Cicadas Use 'Jumping' Water Droplets to Self-Clean

The cicada Diceroprocta semicincta feeding on a plant in Tucson, Arizona. Cicadas feed exclusively on plant xylem sap, an extremely dilute food source, and have established symbioses with bacteria to supplement their diet. (Image credit: Adam Fleishman,

This story was updated May 1 at 11:16 a.m. EDT.

Cicadas get a little help from nature when it comes to grooming themselves, a new study finds.

As unwanted particles, such as pollen, build up on a cicada's wing, water droplets can wipe it clean and then "jump" off the flying insect, effectively removing residue from its delicate features.

Researchers from Duke University in Durham, N.C., and James Cook University in Australia used a special high-speed video-imaging system to observe how water flies off a cicada's wing, and how this helps keep it dirt-free. Their findings were published online today (April 29) in the journal Proceedings of the National Academy of Sciences. [Ewwww! 6 Crazy Facts About Cicadas]

"Most cicadas are unable to clean their own wings because of their short appendages," study co-author Gregory Watson, a researcher at James Cook University in Australia, said in a statement. "Furthermore, these insects commonly live in areas where there is little rain over an extended period of time. However, the areas are humid, which provides the tiny dew droplets needed to 'jump clean' their wings." 

The researchers noted that droplets of water can merge together and use their stored surface energy to jump off water-repellent — or so-called superhydrophobic — surfaces.

"The ability of water-repellent surfaces to self-clean has conventionally been attributed to rain droplets picking up dirt particles," study leader Chuan-Hua Chen, an assistant professor of mechanical engineering and materials science at Duke University's Pratt School of Engineering, said in a statement. "For this conventional wisdom to work, rainfall must be present, and the orientation has to be favorable for gravity to effectively remove the rain droplets. These limits severely restrict the practical use of self-cleaning superhydrophobic surfaces."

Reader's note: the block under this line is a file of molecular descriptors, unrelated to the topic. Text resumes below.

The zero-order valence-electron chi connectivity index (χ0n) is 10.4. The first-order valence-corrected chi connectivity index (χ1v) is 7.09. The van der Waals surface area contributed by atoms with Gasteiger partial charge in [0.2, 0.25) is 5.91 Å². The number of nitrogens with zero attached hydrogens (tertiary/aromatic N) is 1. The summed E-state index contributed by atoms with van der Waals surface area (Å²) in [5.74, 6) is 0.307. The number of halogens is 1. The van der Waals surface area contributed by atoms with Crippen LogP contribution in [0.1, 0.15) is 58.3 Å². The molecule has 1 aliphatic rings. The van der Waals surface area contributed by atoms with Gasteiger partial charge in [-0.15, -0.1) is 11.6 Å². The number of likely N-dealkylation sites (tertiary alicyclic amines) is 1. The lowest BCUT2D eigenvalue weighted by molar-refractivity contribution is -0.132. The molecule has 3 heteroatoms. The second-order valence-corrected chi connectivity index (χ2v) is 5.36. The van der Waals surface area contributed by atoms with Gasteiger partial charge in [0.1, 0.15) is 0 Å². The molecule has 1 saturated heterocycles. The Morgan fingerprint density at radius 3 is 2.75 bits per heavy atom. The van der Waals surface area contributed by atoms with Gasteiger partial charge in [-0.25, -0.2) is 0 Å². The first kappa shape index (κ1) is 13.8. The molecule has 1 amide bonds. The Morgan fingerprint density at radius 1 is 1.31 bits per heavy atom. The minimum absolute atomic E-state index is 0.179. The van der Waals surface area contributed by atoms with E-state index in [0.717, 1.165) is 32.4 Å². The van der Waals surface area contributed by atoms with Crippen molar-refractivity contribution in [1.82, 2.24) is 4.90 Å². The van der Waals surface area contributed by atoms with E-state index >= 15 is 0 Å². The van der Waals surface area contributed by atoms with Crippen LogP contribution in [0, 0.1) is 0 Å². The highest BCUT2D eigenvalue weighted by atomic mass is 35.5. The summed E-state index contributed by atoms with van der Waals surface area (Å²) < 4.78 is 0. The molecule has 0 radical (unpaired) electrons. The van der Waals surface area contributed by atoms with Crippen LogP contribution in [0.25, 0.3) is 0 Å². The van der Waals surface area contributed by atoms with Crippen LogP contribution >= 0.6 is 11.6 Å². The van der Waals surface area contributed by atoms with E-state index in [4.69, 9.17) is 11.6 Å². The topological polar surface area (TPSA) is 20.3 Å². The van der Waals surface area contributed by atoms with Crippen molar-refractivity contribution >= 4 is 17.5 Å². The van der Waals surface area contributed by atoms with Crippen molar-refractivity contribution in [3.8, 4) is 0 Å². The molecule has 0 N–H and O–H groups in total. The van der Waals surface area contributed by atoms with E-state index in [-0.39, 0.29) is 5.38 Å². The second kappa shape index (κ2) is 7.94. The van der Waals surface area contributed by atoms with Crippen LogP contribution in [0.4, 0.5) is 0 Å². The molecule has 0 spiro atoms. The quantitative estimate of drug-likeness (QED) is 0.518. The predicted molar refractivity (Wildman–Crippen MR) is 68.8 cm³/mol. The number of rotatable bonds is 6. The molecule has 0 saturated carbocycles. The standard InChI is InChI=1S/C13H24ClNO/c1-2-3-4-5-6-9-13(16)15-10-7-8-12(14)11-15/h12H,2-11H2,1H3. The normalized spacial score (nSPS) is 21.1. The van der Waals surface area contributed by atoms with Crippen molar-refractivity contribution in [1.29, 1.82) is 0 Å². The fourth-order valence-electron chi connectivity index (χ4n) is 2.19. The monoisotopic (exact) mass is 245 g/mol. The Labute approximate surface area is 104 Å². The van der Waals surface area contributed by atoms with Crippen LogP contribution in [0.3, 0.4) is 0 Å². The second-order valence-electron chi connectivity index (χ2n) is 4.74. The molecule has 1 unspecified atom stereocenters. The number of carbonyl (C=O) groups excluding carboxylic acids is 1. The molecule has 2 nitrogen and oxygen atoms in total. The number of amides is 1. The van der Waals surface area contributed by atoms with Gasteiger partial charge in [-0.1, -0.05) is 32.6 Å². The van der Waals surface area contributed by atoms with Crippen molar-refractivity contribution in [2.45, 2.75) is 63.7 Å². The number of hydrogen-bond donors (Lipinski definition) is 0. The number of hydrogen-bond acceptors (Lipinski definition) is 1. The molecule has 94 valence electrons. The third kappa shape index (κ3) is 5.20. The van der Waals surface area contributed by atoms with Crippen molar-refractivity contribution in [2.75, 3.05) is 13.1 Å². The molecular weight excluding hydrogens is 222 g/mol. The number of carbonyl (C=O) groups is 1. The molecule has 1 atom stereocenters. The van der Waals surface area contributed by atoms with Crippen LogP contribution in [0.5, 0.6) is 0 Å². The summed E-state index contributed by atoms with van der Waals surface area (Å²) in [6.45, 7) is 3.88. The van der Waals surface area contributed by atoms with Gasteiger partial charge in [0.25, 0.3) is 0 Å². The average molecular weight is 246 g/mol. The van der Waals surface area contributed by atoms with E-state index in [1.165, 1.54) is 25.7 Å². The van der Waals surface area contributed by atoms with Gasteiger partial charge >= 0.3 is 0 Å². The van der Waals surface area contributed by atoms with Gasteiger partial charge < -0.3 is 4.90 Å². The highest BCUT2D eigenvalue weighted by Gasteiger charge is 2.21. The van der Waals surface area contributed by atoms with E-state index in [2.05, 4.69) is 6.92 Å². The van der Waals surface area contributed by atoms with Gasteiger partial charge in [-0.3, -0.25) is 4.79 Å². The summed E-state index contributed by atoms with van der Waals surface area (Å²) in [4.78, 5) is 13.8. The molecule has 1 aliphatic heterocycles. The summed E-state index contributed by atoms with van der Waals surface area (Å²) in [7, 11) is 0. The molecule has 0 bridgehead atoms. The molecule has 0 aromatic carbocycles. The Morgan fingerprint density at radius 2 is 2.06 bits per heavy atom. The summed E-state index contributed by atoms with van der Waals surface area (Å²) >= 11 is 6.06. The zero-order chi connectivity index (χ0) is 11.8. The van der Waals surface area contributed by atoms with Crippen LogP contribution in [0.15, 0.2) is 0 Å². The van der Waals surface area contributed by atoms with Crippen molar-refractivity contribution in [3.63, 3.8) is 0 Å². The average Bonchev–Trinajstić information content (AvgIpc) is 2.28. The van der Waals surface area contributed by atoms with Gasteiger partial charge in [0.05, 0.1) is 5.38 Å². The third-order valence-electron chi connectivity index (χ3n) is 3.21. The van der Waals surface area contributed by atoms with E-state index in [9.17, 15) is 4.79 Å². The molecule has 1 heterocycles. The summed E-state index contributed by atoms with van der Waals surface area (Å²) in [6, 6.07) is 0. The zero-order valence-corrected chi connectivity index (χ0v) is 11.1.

But the researchers found that cicada wings are cleaned in much the same way, and the entire process can be achieved with droplets of dew, as well — not just raindrops.

"[T]he self-propelled jumping motion of the dew drops is very effective in dislodging contaminating particles, regardless of the orientation," Chen said.

Cicadas live underground for the majority of their lives. The most common species emerge on a yearly basis, but some species only come out every 17 years, according to the researchers.

Rows of tiny bumps line the wings of cicadas, and as drops of water land on them, they touch only the tips, producing pockets of air underneath the individual droplets. As they travel across the surface of the wings, the water droplets seemingly float on the air bubbles, the researchers explained.

The findings of the new study could one day help scientists and engineers design materials that are able to successfully clean themselves, Chen added.

"Self-cleaning surfaces using the jumping-drop mechanism can work at any orientation, which is a huge advantage for applications with unfavorable orientations with respect to gravity, such as mobile electronics and building roofs," he said.

Editor's Note: This story has been updated with a correct image of a cicada.

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Denise Chow
Live Science Contributor

Denise Chow was the assistant managing editor at Live Science before moving to NBC News as a science reporter, where she focuses on general science and climate change. Before joining the Live Science team in 2013, she spent two years as a staff writer for, writing about rocket launches and covering NASA's final three space shuttle missions. A Canadian transplant, Denise has a bachelor's degree from the University of Toronto, and a master's degree in journalism from New York University.